On the State House grounds next door is Cyrus Dallin’s statue of Anne Hutchinson with one of her fourteen living children. Mrs. Hutchinson with her family had followed her minister, John Cotton, from Boston, Lincolnshire, England to the New World in 1633 because of Cotton’s emphasis on the Doctrine of Grace. Anne’s personal interpretation of this spiritual force ran counter to the Bay Colony ministers who preached a Doctrine of Works.
In her trials, Anne was thought to be well versed in Scripture, but her strong beliefs caused her to be ‘cast out of the Church’ & banished from Boston by its Ministers. Many First Church Boston members remained her friend & moved with her to Rhode Island. The statue was given to the State by the Anne Hutchinson Memorial Association & Massachusetts State Federation of Women’s Clubs, & placed on the Capitol lawn in 1922.

Statue of Mary Dyer

5) Further along Beacon Street is the statue of Mary Dyer, Quaker, a friend & companion of Hutchinson. Later, in her desire to aid Quakers imprisoned in Boston, Mary made continuing trips to Boston. Warned that she faced death if she continued these forays, (even though she was repeatedly reprieved by Mass Bay Colony Magistrates), on her visit in 1660, she was made a martyr by hanging on the Common. (Quakers unsettled Puritans by not taking Jesus seriously enough, by disrupting Puritan services, & by parading through Boston unclothed.)

Cogregational House

6) At 14 Beacon Street is the outstanding repository of church materials, the Congregational House & Library, (1895). New England Puritans (Nonconformists - First Church) & Pilgrims (Separatists - Plymouth) were all individually covenanted congregations, governing themselves by ‘congregational polity.’ After the Revolutionary War, congregational churches divided again, as Unitarian (‘One God’) & Congregational (Trinitarian). The Congregational Denomination is presently known as the United Church of Christ (1957).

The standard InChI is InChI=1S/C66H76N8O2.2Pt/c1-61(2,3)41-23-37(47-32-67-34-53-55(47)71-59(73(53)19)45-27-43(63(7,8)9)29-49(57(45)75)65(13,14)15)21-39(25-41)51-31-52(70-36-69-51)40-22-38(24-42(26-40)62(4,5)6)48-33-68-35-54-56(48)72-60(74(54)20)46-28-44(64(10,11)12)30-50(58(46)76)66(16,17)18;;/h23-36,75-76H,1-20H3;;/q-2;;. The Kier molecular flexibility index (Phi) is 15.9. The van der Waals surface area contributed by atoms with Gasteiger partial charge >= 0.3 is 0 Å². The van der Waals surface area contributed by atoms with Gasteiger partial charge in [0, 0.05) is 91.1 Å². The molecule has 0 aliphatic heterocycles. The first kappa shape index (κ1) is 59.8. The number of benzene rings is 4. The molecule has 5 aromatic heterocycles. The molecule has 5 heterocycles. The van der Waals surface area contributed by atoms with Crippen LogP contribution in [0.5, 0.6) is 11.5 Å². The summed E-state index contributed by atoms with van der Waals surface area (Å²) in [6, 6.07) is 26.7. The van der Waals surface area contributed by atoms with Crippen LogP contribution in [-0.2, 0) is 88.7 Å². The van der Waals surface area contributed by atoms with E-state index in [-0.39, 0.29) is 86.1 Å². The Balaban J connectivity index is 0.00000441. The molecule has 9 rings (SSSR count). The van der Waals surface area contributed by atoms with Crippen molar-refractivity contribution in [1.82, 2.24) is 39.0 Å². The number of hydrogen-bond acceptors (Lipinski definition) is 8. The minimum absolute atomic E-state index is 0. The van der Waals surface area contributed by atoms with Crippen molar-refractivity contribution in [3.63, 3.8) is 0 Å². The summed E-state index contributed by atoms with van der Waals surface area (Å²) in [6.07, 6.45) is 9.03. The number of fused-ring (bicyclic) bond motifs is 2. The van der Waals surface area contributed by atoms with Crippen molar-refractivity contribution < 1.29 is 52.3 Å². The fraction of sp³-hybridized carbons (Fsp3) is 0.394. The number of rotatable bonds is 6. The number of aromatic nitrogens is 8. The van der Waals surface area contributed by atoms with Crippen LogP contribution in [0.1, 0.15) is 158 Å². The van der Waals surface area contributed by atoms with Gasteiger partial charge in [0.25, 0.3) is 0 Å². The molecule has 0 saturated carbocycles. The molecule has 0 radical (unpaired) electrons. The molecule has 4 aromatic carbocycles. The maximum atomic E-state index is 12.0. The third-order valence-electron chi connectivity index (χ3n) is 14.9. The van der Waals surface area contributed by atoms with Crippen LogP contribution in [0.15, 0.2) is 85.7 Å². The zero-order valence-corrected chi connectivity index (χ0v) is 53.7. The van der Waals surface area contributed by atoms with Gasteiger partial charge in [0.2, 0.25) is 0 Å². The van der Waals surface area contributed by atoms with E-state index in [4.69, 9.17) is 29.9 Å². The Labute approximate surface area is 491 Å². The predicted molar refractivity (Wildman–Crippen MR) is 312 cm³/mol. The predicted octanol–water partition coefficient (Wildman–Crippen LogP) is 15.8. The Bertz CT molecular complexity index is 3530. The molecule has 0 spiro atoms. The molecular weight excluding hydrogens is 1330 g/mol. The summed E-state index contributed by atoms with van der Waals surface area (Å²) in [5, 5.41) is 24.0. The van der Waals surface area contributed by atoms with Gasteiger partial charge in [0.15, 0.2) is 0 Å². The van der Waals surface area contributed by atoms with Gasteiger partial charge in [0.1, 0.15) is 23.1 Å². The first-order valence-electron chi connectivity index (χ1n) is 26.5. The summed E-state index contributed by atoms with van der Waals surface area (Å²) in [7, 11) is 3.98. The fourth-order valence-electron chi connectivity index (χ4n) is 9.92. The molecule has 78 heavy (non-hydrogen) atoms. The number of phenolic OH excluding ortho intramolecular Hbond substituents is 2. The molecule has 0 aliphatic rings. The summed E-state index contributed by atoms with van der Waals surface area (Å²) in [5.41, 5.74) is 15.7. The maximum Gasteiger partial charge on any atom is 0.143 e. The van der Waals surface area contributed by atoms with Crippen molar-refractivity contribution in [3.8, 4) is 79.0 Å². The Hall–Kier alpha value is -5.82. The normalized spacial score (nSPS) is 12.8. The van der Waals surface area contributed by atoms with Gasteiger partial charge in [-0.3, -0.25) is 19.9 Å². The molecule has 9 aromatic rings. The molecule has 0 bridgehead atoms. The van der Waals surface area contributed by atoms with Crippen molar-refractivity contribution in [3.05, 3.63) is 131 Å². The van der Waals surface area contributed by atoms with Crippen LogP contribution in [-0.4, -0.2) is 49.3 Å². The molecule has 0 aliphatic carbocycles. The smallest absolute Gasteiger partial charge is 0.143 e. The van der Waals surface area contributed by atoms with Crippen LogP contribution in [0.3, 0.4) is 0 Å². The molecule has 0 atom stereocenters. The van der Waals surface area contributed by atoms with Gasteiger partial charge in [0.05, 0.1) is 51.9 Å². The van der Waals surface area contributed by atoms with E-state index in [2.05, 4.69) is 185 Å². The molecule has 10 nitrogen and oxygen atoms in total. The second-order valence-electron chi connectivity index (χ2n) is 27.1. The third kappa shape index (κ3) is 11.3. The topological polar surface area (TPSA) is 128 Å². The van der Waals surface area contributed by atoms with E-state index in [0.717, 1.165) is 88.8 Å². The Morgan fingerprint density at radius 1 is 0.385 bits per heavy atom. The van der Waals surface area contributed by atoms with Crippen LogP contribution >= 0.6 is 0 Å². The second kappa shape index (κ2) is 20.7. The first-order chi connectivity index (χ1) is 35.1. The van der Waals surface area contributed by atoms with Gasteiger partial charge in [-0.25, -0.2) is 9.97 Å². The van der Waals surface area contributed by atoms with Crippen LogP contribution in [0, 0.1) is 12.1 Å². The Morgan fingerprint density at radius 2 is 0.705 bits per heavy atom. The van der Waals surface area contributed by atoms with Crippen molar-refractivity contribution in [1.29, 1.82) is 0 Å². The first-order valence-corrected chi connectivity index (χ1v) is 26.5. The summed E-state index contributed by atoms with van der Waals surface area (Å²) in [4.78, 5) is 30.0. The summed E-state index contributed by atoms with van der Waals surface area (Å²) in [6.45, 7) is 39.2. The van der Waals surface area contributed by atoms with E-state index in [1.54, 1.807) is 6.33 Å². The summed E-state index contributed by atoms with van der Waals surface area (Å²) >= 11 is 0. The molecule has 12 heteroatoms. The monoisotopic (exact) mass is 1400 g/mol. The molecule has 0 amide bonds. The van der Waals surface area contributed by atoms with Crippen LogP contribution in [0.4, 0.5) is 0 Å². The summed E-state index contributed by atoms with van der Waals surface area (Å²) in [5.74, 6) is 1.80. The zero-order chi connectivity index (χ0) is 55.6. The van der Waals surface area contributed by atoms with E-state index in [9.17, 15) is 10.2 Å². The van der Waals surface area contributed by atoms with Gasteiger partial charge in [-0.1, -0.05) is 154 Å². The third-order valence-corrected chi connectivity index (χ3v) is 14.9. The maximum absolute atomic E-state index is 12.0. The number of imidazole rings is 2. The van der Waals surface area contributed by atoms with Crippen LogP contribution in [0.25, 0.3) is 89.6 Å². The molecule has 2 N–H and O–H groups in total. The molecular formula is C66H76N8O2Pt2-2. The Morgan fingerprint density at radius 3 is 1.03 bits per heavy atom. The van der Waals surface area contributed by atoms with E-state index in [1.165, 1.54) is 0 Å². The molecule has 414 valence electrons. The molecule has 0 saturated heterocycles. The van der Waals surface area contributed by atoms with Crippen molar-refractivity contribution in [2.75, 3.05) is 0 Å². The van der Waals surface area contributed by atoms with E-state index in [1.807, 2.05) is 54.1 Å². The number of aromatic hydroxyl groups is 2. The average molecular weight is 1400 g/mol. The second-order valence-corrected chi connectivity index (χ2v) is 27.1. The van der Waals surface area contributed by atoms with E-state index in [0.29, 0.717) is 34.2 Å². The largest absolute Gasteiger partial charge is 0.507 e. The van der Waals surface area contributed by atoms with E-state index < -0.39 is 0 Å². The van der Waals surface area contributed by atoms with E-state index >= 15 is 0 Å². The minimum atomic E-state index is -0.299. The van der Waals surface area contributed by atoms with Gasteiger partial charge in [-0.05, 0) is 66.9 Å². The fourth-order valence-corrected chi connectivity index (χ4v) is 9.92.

An interpretation of the bas reliefs on the second floor may suggest scenes of  the early Bay Colony religious activity:

           The first services were held
           under the “umbrage of an ancient oak.”
           Here baptisms were conducted at the
           Shawmut Peninsula’s fresh springs.



                                                         First Church Boston Colonists
                                                         sign the Church Covenant,
                                                         July 30, 1630, making this
                                                         Church the oldest organized
                                                         religious institution in Boston.

           Sir Henry Vane, Governor,
           proposes to the Court of Assistants
           the creation of a school to
           educate ministers, Harvard College.
           Governor Winthrop has his back to us.


                                                         John Eliot preaches to Native Americans.

                                                        (The Spanish artist of these bas reliefs was Domingo Mora.)